As he finalizes the date for a public meeting about this very issue, the ofttimes uncompromising elected official added, “Most of the students that get into specialized high schools go to cram schools that teach the test. My bill, A.2173, says what the chancellor and the mayor say: 7 percent of the top students from each middle school should be accepted into the specialized high school.”

But, for certain people, any plan to eliminate the exam was dead on arrival. When the AmNews contacted New York State Sen. and Bronx Science alum John Liu about his rejection of de Blasio’s plan to fix the admissions process, his spokesperson said all communities needed to be included, not just Black and Hispanic ones.

“The mayor’s plan was formulated to the total exclusion of the Asian American community in New York and is therefore racist and cannot be the basis for any discussions going forward,” said Liu’s spokesperson.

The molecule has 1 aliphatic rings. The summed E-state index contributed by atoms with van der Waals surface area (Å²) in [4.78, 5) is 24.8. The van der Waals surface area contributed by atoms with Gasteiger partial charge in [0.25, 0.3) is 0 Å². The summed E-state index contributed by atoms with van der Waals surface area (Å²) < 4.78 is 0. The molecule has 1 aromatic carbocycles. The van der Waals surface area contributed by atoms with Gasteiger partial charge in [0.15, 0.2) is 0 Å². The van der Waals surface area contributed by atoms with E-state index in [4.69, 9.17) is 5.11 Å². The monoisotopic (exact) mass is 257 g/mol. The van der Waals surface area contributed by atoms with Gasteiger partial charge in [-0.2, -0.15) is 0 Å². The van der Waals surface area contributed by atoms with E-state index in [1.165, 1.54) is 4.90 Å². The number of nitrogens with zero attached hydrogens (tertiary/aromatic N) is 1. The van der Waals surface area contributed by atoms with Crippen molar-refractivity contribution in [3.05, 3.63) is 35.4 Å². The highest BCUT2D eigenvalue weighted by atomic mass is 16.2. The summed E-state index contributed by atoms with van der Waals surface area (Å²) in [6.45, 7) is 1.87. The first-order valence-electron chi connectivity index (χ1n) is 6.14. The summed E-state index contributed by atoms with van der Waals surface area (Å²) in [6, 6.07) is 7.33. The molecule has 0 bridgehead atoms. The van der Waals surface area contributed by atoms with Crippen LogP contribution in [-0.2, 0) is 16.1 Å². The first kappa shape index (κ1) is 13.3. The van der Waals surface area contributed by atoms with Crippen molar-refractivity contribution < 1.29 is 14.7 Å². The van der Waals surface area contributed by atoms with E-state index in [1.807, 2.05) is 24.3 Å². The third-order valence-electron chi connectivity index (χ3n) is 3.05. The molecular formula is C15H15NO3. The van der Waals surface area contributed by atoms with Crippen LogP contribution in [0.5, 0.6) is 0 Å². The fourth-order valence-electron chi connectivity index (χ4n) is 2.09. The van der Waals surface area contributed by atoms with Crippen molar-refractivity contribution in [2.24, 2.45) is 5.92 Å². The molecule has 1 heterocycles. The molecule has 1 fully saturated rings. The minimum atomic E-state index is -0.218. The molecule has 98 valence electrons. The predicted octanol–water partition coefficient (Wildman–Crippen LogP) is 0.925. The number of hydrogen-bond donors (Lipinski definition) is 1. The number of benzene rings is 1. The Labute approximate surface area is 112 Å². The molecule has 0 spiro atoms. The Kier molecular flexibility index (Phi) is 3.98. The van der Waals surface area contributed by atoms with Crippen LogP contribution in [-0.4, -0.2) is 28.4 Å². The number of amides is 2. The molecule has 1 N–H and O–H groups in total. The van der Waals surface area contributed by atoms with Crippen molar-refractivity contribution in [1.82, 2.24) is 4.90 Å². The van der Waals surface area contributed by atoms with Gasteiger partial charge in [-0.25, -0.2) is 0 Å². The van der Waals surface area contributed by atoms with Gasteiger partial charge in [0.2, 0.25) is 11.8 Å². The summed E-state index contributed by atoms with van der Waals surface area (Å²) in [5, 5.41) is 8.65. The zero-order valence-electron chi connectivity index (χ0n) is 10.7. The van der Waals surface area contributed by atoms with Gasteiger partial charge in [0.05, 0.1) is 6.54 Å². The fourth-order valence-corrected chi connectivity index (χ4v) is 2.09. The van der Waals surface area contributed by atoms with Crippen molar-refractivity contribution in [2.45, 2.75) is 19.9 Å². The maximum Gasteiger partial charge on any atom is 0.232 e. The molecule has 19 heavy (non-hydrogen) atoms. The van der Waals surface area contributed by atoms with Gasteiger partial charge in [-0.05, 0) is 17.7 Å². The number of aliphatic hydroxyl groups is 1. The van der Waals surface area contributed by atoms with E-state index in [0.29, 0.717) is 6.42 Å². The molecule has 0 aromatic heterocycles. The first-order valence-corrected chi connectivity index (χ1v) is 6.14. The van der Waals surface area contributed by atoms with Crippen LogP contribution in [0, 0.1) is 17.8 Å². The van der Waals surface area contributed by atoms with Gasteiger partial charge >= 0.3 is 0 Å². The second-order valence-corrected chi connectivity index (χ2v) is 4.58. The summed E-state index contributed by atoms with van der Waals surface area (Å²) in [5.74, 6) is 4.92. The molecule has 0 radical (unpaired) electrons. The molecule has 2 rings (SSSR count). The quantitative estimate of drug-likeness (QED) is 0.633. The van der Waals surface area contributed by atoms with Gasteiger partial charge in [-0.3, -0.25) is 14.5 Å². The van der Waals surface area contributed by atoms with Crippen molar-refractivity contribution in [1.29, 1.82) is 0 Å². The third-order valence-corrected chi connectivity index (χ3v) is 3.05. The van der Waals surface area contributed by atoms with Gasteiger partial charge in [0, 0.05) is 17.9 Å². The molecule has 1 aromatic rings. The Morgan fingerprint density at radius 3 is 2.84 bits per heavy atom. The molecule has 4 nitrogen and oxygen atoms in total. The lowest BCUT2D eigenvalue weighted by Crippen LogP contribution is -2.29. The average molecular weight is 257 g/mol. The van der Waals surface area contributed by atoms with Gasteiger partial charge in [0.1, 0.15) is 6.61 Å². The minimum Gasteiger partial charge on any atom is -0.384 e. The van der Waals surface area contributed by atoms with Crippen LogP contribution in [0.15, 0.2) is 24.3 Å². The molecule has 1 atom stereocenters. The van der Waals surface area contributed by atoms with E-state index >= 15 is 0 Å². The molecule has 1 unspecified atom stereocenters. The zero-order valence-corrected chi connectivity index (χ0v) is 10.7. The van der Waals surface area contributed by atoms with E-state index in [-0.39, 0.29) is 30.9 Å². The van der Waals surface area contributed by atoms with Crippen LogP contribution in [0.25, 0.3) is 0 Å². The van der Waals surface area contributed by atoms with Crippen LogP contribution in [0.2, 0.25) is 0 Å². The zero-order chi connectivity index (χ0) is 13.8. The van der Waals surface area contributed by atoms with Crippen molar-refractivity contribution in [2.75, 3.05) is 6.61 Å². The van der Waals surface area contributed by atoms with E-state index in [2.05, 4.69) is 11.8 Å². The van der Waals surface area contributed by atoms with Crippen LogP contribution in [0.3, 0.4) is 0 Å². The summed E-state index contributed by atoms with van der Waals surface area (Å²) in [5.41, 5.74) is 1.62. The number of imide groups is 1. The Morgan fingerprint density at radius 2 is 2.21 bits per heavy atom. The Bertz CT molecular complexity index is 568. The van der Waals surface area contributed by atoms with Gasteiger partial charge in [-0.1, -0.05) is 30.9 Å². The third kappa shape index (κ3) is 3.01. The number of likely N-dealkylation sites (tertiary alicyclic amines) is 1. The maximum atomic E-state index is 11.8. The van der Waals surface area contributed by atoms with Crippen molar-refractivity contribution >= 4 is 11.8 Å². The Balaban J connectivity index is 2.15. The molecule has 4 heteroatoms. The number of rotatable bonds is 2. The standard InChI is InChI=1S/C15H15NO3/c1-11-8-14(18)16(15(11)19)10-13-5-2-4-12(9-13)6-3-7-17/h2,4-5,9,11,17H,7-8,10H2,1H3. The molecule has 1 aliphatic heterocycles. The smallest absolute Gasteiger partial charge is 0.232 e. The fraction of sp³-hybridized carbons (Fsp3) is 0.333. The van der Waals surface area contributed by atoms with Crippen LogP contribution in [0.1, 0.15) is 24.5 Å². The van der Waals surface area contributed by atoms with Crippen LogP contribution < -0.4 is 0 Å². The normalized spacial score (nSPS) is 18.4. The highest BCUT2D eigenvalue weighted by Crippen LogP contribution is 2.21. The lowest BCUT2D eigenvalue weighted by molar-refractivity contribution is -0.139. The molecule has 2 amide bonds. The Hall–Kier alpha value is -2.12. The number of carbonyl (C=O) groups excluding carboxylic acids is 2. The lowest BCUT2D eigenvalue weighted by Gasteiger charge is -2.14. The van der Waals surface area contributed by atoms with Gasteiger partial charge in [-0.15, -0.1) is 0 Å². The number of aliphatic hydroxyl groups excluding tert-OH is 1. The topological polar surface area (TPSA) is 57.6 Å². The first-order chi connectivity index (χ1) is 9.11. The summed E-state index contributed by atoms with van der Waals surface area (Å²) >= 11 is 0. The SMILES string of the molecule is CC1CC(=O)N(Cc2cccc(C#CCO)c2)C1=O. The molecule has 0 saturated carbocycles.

Asians students received 51 percent of admissions offers to the eight specialized high schools, but, according to U.S. Census data, make up only 14 percent of New York City’s population. Asian New Yorkers make up almost three-quarters of Stuyvesant’s student body.

Barron slammed Liu’s opposition to his bill, declaring, “He said the bill is dead on arrival. Well, he already supported convicted manslaughter cop Peter Liang who killed a young Black father; now he wants to kill a bill which would give an educational opportunity and equal access to Black and Brown students.”

Amy Hsin, an associate professor of sociology at Queens College, has been a critic of the SHSAT online. Hsin spoke about the exam and said it was “alarming” that people see only seven Black kids getting into Stuyvesant as normal. “There are more than seven highly educated Black kids,” she said.

“I think the reasons are complicated,” she continued when explaining the pushback from those in favor of keeping the exam. “I think people think that because we have this test and everyone, in theory, has access to the test and the perceived objectivity of the test allows them to rationalize this as an objective outcome. There is nothing objective about this process.”